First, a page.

Mike’s Bridge Principles


1. What role does the king play in deciding whether to lead an ace?

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The king of the suit makes all the difference. I recommend as strongly as possible that if you have a three-card or longer holding headed by the ace, you should not lead this suit unless
you happen to have the ace and the king.

2. If it is wrong to lead the ace against a suit contract, what about leading fourth best?
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Leading an ace against a suit contract is bad enough. Underleading an ace can be just as bad or worse. Make it your habit to avoid doing either.

3. Are there some examples to illustrate the point?

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You bet. Here’s a sample auction to get the discussion started.

WEst North East South
Pass 1 Pass 1♠
Pass 2♠ All Pass

You are on lead. Diamonds is the unbid suit, which makes it worth considering for the opening lead. Here are various diamond holdings you might have. Which holdings do you lead from and which card do you lead? Or do you look for some other suit to lead? We’ll go over them one by one.

A–7–3, K–9–3–2, A–J–4–2, K–J–9–3, Q–9–8–4, A–Q–7–6–3, A–K–10–4.

Here are some answers and comments.

A 7 3: If this is your diamond holding, look elsewhere. Leading an ace is a terrible habit to develop. Kill this instinct right now. As for leading a low diamond against 2♠, that is equally bad, if not worse.

Use as your rule that if you are on lead against a suit contract and you have a suit headed by the ace without the king, you will not lead the suit.

K 9 3 2: Should you lead this diamond suit? I will talk about leading away from kings in another article some day but will happily suggest now that if the auction suggests you lead a certain suit, having the king in that suit is a positive reason to lead it. It does not take much from partner to make the lead a good one.

A J 4 2: Back to the theme. A suit headed by the ace should not be led against a suit contract. Do not lead this suit.

K J 9 3: Having the king and jack makes this a good choice. If your partner has the queen, you set up two tricks.

Q 9 8 4: Not as good to lead from but still, not likely to be a disaster. If your partner bid this suit or if it is an unbid suit, leading from this holding can easily be the winning lead.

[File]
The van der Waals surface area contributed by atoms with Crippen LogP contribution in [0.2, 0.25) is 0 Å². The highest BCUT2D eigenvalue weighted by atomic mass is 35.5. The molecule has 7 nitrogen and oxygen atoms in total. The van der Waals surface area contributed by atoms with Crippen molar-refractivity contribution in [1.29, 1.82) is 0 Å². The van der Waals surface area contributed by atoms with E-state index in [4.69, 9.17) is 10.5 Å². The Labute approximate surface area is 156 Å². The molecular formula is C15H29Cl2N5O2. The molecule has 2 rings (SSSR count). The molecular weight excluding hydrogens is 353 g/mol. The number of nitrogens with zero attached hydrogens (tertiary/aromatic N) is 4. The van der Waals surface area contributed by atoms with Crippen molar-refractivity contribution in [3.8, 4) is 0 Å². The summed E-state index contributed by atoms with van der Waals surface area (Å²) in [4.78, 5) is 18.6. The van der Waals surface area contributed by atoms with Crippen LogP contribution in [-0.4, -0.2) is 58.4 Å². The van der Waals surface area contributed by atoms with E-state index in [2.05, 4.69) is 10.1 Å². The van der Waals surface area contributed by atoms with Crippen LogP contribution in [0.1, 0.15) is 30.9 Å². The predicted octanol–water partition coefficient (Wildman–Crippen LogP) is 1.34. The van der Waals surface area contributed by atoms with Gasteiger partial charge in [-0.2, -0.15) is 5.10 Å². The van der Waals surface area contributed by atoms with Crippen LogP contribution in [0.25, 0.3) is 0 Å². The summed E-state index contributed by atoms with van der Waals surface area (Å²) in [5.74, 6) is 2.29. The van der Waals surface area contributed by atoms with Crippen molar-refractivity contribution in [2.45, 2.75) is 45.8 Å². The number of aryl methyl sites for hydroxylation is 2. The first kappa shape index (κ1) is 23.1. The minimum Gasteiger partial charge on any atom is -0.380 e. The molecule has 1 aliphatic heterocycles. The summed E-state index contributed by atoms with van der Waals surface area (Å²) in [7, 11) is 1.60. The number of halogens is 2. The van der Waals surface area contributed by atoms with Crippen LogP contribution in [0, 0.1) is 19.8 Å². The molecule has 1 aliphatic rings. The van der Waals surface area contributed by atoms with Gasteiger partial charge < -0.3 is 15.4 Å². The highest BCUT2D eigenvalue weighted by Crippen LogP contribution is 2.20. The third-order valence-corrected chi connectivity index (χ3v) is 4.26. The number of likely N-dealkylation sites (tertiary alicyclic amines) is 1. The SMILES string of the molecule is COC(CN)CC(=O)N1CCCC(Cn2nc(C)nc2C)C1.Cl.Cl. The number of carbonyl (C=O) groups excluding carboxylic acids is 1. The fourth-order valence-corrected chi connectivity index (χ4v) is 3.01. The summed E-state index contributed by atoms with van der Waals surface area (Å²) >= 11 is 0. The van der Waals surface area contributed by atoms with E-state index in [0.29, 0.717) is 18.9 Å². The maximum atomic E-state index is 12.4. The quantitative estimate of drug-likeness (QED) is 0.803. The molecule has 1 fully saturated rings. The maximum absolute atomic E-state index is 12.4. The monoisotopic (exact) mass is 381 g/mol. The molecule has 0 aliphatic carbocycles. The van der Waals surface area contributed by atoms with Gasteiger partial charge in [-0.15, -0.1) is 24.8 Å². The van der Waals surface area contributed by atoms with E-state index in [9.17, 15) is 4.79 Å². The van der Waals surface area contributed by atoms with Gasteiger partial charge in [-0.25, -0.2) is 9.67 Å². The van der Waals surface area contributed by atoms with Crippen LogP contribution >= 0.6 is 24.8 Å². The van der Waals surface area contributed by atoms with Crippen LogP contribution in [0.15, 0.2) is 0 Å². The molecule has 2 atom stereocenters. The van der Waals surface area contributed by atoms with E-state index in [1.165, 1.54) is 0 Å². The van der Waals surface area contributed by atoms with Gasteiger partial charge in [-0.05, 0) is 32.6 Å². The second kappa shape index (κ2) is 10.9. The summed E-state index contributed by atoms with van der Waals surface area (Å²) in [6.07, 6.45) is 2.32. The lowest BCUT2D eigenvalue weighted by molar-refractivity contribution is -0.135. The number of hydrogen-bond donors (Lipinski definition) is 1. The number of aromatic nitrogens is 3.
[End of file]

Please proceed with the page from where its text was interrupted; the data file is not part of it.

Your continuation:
A Q 7 6 3: It’s back. Do not lead suits that are headed by the ace. Why should you expect your partner to have the king? More likely, declarer has it and he will gain from your plunking down the ace.

A K 10 4: Finally, a suit you can lead. Suits headed by the A–K are excellent suits to lead. You can lead the king (or the ace if that is your agreement) and according to what you learn, you can continue the suit or you can switch.

Here is a layout to show you how bad leading an ace-high suit can be.

♠ K J 7 3
J 9 2
Q 7
♣ A 8 7 3
♠ 5 4 2
A 10 8 4
10 9 5 2
♣ J 6
♠ 6
Q 7 6 5
A J 6 4
♣ Q 10 9 5
♠ A Q 10 9 8
K 3
K 8 3
♣ K 4 2

South opens 1♠ and North makes a limit raise of 3♠. South has extra values, so he goes on to game. If you look at the deal carefully, you will see that South must lose a trick to the A and he must lose a club trick as well. If South is to make 4♠, he must find East with the A.

This means that if West leads anything but a heart, South goes down. If West leads the A, South loses only one heart, and he makes 4♠.

Here comes the crusher. If West leads the 4, fourth best, dummy will play the 9 and East will cover with the queen. South wins his king. Again, South has only one heart loser and will make 4♠. Is this the end? No, it is not. South draws trump and leads a heart toward dummy’s jack. West takes his ace and now South can discard his club loser on the J.

As bad as leading the A turned out to be, leading a low heart turned out to be worse.

Here is the bottom line when defending against a suit contract:

Do your partnership a favor and keep those aces in your hand. Keep them for more important jobs than looking at dummy — and don’t underlead them, either. Aces are meant for more important jobs.